Le roi des aulnes,
op. 26 (after Schubert’s
Variations brillantes sur un Thème de Rossini,
Six Polyphonic Studies. Feuillet d’Album. Elégie sur la mort d’un objet chéri. Trio pour un violon. Le Carnaval de Venise,
Josef Špaček (vn); Gordon Back (pn)
NAXOS 8.572575 (73: 49)
The reputation of Heinrich Wilhelm Ernst, successor to Paganini as a virtuoso and arguably his superior as a musician and composer, nevertheless suffered a decline after his death (although violinists used to study his Concerto in F♯ Minor—Albert Spalding reported hearing a brilliant little violin student play it in Leopold Auer’s class in St. Petersburg: that would have been Jascha Heifetz). Still, violinists have continued to play Ernst’s Grand Caprice on Franz Schubert’s
; Ruggiero Ricci recorded the set of
on Dynamic 28, as did Ingolf Turban on Claves 50-9613 (
20:6) and Ilya Gringolts on Hyperion 67619 (
31:6). More recently, Toccata has been gathering Ernst’s music for violin and piano and for solo violin in performances by Sherban Lupu, resurrecting such showpieces as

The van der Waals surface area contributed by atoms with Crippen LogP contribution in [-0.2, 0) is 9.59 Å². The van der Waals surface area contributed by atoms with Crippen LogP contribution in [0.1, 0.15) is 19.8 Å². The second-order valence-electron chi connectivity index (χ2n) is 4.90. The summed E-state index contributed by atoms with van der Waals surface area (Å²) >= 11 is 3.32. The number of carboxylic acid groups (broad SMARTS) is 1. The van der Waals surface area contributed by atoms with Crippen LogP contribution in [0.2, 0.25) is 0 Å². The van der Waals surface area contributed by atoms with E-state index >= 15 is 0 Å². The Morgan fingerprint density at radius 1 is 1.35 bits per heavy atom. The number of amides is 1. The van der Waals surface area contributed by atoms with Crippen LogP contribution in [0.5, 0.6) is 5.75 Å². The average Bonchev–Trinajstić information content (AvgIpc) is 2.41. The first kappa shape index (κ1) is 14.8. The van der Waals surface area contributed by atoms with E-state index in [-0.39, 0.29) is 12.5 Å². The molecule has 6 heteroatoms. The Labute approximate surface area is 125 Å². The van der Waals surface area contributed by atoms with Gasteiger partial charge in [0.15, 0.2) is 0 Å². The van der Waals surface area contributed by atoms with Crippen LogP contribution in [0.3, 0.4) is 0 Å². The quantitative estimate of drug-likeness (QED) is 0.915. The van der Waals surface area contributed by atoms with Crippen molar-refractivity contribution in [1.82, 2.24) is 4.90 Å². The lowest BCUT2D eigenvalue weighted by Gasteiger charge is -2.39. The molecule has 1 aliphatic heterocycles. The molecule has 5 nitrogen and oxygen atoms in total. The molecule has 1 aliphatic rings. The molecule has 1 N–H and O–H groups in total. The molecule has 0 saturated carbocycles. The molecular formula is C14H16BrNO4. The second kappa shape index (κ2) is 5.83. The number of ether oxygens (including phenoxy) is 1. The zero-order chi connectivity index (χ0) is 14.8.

Le Carnaval de Venise
—even more dazzling than Paganini’s celebrated variations on the same melody (one of my violin students remarked that the
made Paganini’s Caprices seem like child’s play).
Josef Špaček’s collection of Ernst pieces isn’t described on Naxos’s booklet cover as the first in a series of volumes, but it includes a representative sample both of the composer’s pyrotechnics and of his ardent lyricism. The program opens with the terrifying Grand Caprice on
for violin solo, in which the violin creates a sense of foreboding while representing all the
: the abducted girl, the horseman, and perhaps even the horse itself. Špaček maintains very strong forward motion, due in large part to a facility that allows him to render the pervasive triplet accompaniment and toss off the occasional pizzicatos almost nonchalantly. He displays winning lyrical elegance that suits the introduction to Ernst’s Variations on a theme by Gioacchino Rossini (from
), and plays the massive double-stops of the first variation without once suggesting that he’s intimidated by their difficulty. Still, he can’t quite get the double harmonics in a later variation to speak perfectly in tune. But then, who could? Could Ernst himself have done so, on gut strings, nonetheless?
occupy almost half the program. Ernst dedicated each of the six to one of his violinist colleagues: Ferdinand Laub, Prosper Sainton, Joseph Joachim, Henri Vieuxtemps, Joseph Hellmesberger, and finally (the formidable set of variations on
The Last Rose of Summer